epicanthus inversus

ep·i·can·thus in·ver·'sus

a crescentic upward fold of skin from the lower eyelid at the inner canthus; frequent in congenital blepharoptosis.
Farlex Partner Medical Dictionary © Farlex 2012

epicanthus inversus

A condition in which a fold of skin that stretches from the lower eyelid upward and toward the nose partially covers the inner canthus. It is often associated with ptosis.
Millodot: Dictionary of Optometry and Visual Science, 7th edition. © 2009 Butterworth-Heinemann
References in periodicals archive ?
To the Editor: Blepharophimosis-ptosis-epicanthus inversus syndrome (BPES; OMIM#110100) is featured by malformation of the eyelid, including ptosis, epicanthus inversus, telecanthus, and reduction of the horizontal fissure length with a prevalence of 1 in 50,000.[1],[2],[3] If not well treated, BPES could result in strabismus and amblyopia.[4] So far, BPES has been divided into two categories: Type I is characterized by ocular symptoms with premature ovarian failure (POF), while POF is absent in Type II.[5]
An ophthalmologist performed detailed examinations of the patients and diagnosed BPES based on the following criteria: blepharophimosis, ptosis, epicanthus inversus, and telecanthus [Figure 1]b.
The 13-year-old could barely open her eyes and couldn't blink after she was born with a condition called Blepharophimosis Ptosis Epicanthus Inversus Syndrome (BPES).
Craniofacial abnormalities can manifest with vast variety of anterior segment abnormalities that include eyelid abnormalities such as ptosis and coloboma, ectropion and epicanthus inversus. (8) Other abnormalities include limbal dermoid, cataract or iris coloboma.
The normative values of size and slant of palpebral fissure may be valuable for the clinician in the assessment of ptosis, malar hypoplasia, and epicanthus inversus. These data can also be used as a reference for setting aesthetic norms for the South Indian population.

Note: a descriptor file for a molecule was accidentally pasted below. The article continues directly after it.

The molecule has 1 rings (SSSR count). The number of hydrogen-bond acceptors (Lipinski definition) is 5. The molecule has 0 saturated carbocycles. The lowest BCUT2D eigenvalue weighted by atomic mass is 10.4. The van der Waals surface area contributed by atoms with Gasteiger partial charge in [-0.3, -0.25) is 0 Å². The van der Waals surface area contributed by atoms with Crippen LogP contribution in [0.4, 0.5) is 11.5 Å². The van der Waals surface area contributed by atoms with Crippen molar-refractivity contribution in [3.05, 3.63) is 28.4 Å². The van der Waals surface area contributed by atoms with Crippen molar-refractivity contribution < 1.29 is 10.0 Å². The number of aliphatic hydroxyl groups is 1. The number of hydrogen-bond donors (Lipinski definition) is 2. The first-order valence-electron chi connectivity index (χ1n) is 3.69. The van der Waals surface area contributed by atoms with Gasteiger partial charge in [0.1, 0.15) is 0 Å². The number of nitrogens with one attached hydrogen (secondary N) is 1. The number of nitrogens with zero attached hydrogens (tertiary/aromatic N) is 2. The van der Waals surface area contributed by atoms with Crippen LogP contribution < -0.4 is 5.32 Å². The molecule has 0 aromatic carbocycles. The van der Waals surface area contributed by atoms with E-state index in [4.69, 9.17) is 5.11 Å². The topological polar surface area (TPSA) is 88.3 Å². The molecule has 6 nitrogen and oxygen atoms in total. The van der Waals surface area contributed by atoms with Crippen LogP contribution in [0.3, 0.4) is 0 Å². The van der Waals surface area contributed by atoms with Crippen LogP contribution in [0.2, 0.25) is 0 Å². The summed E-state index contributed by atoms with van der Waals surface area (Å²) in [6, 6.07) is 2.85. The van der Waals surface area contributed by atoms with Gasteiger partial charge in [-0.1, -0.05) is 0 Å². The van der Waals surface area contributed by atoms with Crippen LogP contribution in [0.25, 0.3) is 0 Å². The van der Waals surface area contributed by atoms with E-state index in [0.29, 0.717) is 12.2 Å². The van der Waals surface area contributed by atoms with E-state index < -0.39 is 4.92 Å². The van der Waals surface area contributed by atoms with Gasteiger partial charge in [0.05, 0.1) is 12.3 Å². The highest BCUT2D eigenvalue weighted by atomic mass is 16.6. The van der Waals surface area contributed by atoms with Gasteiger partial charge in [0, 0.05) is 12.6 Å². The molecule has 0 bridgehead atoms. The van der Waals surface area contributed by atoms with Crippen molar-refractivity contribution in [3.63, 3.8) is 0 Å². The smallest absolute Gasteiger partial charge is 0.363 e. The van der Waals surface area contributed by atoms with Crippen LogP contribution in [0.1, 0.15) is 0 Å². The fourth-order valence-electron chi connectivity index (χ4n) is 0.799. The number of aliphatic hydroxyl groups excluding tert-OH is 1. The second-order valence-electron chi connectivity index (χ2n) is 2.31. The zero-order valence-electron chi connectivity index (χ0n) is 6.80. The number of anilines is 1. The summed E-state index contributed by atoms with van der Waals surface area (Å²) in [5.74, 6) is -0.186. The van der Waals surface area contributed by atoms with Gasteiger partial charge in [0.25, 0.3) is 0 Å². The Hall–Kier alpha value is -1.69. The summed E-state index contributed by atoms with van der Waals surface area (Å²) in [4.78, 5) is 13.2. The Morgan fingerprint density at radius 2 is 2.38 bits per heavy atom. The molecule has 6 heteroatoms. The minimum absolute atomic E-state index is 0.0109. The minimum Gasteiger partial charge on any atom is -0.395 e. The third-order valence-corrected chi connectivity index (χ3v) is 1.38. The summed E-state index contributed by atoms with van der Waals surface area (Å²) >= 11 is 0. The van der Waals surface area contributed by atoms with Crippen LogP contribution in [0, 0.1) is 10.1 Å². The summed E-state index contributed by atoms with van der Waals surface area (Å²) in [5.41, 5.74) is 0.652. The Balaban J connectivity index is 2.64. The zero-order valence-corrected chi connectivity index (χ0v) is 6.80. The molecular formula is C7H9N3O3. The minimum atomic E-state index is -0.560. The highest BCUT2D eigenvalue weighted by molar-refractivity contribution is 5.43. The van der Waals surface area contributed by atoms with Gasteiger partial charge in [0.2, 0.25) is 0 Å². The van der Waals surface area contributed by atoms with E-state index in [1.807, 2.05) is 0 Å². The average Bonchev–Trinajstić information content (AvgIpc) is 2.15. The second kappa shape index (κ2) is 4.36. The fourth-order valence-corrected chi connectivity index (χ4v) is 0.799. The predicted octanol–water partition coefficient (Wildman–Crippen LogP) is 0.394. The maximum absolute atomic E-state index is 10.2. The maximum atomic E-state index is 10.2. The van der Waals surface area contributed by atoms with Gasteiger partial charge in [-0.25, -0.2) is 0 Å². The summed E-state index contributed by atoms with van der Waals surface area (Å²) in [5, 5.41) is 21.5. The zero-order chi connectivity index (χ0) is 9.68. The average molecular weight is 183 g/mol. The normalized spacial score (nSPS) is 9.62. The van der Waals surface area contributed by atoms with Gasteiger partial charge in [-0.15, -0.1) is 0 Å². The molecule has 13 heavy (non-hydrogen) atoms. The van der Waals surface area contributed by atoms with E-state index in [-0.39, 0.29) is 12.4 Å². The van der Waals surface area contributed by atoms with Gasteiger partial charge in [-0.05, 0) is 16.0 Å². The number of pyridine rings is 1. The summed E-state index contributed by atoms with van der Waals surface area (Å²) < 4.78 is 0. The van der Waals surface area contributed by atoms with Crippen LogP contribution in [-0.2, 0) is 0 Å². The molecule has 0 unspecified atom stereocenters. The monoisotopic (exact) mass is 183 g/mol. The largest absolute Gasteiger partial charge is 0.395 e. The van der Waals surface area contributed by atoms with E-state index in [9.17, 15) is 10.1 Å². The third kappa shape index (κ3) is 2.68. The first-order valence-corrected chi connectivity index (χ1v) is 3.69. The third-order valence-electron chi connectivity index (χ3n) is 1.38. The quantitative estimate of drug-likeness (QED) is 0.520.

Blepharoptosis, blepharophimosis, epicanthus inversus, and telecanthus a syndrome with no name.
The incidence of strabismus and refractive error in patients with blepharophimosis, ptosis and epicanthus inversus syndrome (BPES).
Docs took about a year to diagnose the condition, which is officially called blepharophimosisptosis epicanthus inversus - or BPEI for short.
Three different consecutive manifestations of morphoeic BCC in the same patient: presenting first as ectropion, then entropion, and finally medial canthal dystopia with epicanthus inversus. Orbit.
105-286 Tuscon, AZ 85749 (520) 749-4614 (520) 749-0489 (fax) ??BellsPalsy@aol.com 2,3,4,6,9 BENIGN CONGENITAL HYPOTONIA See: Spinal Muscular Atrophy BERGER DISEASE See: Kidney Disorders BETA THALASSEMIA MAJOR See: Cooley Anemia BEUREN SYNDROME See: Williams Syndrome BIOTINIDASE DEFICIENCY See: Metabolic Disorders BIRTHMARK See: Nevi, Giant Congenital BLEEDING DISORDERS See: Hemophilia BLEPHAROPHIMOSIS, PTOSIS, EPICANTHUS INVERSUS SYNDROME (BPES) See also: Craniofacial Disorders Blepharophimosis, Ptosis, Epicanthus Inversus Family Network c/o Lynne Schauble SE 820 Meadow Vale Dr.
Wayzata Blvd., #30 Wayzata, MN 55391 (612) 473-9372 (612) 473-8978 (fax) 1,2,4; Spanish materials BERGER DISEASE See: Kidney Disorders BETA THALASSEMIA MAJOR See: Cooley Anemia BEUREN SYNDROME See: Williams Syndrome BIOTINIDASE DEFICIENCY See: Metabolic Disorders BIRTHMARK See: Nevi, Giant Congenital; Vascular Ma/formations BLEEDING DISORDERS See: Hemophilia BLEPHAROPHIMOSIS, PTOSIS, EPICANTHUS INVERSUS SYNDROME (BPES) See also: Craniofacial Disorders Blepharophimosis, Ptosis, Epicanthus Inversus Support Group c/o Lynne Schauble SE 820 Meadow Vale Dr.
She has been diagnosed with two rare disorders: blepharophimosis, ptosis and epicanthus inversus syndrome (abnormal development of the eyelid structures), and type 1 absorptive hypercalciuria (a chemical imbalance which leads to kidney stones).